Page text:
from Mr Frog
to Petite Anglaise
date 19 Sep 2007 21:16
subject Quote of the Day
“Aujourd’hui dans la cour de récréation Matthias il nous a montré son zizi…. C’était très rigolo.”
I chuckle aloud, paste the quote into my ongoing MSN chat with the Boy (his response: “let’s hope Matthias is a four-year-old”), then file it in my brain under “things I musn’t forget to use one day in a blog post”.
Several days later, Tadpole and I are in the unisex, open plan changing rooms at the kids’ swimming pool we visit on Sunday mornings. When we first began frequenting the pool, I used to manoeuvre myself into my underwear with embarrassed awkwardness, under cover of a huge towel. Then one day I realised that normal rules didn’t apply here. Something about the fact that we are all parents, surrounded by young children, rubbing the sleep from our eyes and wishing that we were at home with a steaming mug of coffee and a newspaper, makes casual nudity even more asexual than a nudist beach in Greece.
Tadpole sits on the bench, swaddled in a hooded towel, wearing an extremely disgruntled pout. Persuading her to leave the pool had not been easy, and involved my resorting to a whole spectrum of parental behaviour – wheedling, promises, threats, pointless lengthy negotiations, raised voices – approaches proscribed one and all by the child rearing manual Mr Frog pointedly lent me the other day. Our altercation culminated in the tenth “I’m not your friend” of the day (it is midday), followed a dose of the silent treatment (a blessing in disguise).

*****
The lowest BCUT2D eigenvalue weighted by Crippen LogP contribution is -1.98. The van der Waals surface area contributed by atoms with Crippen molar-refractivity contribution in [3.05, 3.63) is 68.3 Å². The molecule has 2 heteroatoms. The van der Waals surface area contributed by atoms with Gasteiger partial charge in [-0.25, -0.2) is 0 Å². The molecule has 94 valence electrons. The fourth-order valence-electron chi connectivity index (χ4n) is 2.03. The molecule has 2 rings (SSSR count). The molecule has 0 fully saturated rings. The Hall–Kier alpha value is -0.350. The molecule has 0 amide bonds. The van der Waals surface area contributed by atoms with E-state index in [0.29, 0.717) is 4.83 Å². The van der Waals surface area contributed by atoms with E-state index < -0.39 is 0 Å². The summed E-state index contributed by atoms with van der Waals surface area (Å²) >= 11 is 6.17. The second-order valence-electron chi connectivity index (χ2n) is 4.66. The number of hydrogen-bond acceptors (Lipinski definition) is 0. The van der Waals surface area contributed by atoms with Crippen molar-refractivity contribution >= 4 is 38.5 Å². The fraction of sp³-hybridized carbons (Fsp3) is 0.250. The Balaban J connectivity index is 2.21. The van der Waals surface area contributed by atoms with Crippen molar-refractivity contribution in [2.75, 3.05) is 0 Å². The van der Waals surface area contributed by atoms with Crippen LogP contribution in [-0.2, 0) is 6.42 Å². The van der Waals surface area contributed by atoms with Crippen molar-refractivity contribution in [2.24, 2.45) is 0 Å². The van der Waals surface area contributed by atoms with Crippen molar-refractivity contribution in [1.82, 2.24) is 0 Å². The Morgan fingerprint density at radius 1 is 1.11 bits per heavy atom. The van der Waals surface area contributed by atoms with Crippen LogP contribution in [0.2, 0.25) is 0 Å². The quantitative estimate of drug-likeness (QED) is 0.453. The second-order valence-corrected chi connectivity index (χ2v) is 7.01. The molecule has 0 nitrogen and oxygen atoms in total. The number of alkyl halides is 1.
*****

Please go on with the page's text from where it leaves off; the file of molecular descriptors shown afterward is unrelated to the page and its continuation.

Suddenly Tadpole’s eyes widen at the sight of the small child opposite, and she opens her mouth to speak, her fit of pique instantly forgotten. “Mummy! That girl has got a zizi! Why has that girl got a zizi?”
I sneak a glance at the child in question – male, without a shadow of a doubt – and consider how to respond. Probably best to keep things simple. Conversations about gender reassignment can doubtless wait until she is a little older. “Well,” I say slowly. “We know that only boys have zizi’s, don’t we? So that means it must be a boy, not a girl.”
“But mummy, she had the voice of a girl!” Tadpole protests with a crumpled brow.
“Little boys’ voices are often just the same as little girls’ voices,” I reply. “But if you see a zizi, it’s always a boy. That’s how you can always tell the difference between boys and girls, ladies and men…”
At this, Tadpole gives me a very strange look. In her opinion, I have taken leave of my senses.
“No!” she says emphatically. “My daddy doesn’t, any more. Maybe he did have a zizi when he was a little boy, but then he growed up and it disappeared.”
“I think you might be wrong about that honey,” I reply, the corners of my mouth twitching. “So, when we see daddy later, perhaps you should ask him…”